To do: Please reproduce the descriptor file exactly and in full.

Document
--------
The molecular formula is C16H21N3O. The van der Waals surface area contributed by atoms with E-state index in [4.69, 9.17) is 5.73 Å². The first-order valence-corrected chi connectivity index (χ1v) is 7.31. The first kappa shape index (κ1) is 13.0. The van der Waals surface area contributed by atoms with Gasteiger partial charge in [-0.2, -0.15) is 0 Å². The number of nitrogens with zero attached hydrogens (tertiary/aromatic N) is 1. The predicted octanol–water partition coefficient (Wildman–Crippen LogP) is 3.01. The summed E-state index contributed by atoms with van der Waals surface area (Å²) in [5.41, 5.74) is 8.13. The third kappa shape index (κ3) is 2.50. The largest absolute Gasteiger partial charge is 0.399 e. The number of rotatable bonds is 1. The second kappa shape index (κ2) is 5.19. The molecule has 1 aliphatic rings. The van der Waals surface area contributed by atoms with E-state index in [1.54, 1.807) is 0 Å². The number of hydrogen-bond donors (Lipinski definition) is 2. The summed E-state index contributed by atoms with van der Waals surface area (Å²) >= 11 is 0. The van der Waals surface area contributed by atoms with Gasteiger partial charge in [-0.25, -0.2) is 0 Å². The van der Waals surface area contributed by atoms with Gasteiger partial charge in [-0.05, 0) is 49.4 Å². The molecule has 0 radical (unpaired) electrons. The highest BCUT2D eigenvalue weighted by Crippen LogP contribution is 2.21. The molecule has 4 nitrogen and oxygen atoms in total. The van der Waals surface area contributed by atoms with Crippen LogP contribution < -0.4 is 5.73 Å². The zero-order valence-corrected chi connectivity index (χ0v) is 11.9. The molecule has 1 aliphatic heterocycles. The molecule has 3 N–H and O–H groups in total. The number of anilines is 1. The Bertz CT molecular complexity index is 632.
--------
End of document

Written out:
The molecular formula is C16H21N3O. The van der Waals surface area contributed by atoms with E-state index in [4.69, 9.17) is 5.73 Å². The first-order valence-corrected chi connectivity index (χ1v) is 7.31. The first kappa shape index (κ1) is 13.0. The van der Waals surface area contributed by atoms with Gasteiger partial charge in [-0.2, -0.15) is 0 Å². The number of nitrogens with zero attached hydrogens (tertiary/aromatic N) is 1. The predicted octanol–water partition coefficient (Wildman–Crippen LogP) is 3.01. The summed E-state index contributed by atoms with van der Waals surface area (Å²) in [5.41, 5.74) is 8.13. The third kappa shape index (κ3) is 2.50. The largest absolute Gasteiger partial charge is 0.399 e. The number of rotatable bonds is 1. The second kappa shape index (κ2) is 5.19. The molecule has 1 aliphatic rings. The van der Waals surface area contributed by atoms with E-state index in [1.54, 1.807) is 0 Å². The number of hydrogen-bond donors (Lipinski definition) is 2. The summed E-state index contributed by atoms with van der Waals surface area (Å²) >= 11 is 0. The van der Waals surface area contributed by atoms with Gasteiger partial charge in [-0.25, -0.2) is 0 Å². The van der Waals surface area contributed by atoms with Gasteiger partial charge in [-0.05, 0) is 49.4 Å². The molecule has 0 radical (unpaired) electrons. The highest BCUT2D eigenvalue weighted by Crippen LogP contribution is 2.21. The molecule has 4 nitrogen and oxygen atoms in total. The van der Waals surface area contributed by atoms with Crippen LogP contribution < -0.4 is 5.73 Å². The zero-order valence-corrected chi connectivity index (χ0v) is 11.9. The molecule has 1 aliphatic heterocycles. The molecule has 3 N–H and O–H groups in total. The number of anilines is 1. The Bertz CT molecular complexity index is 632.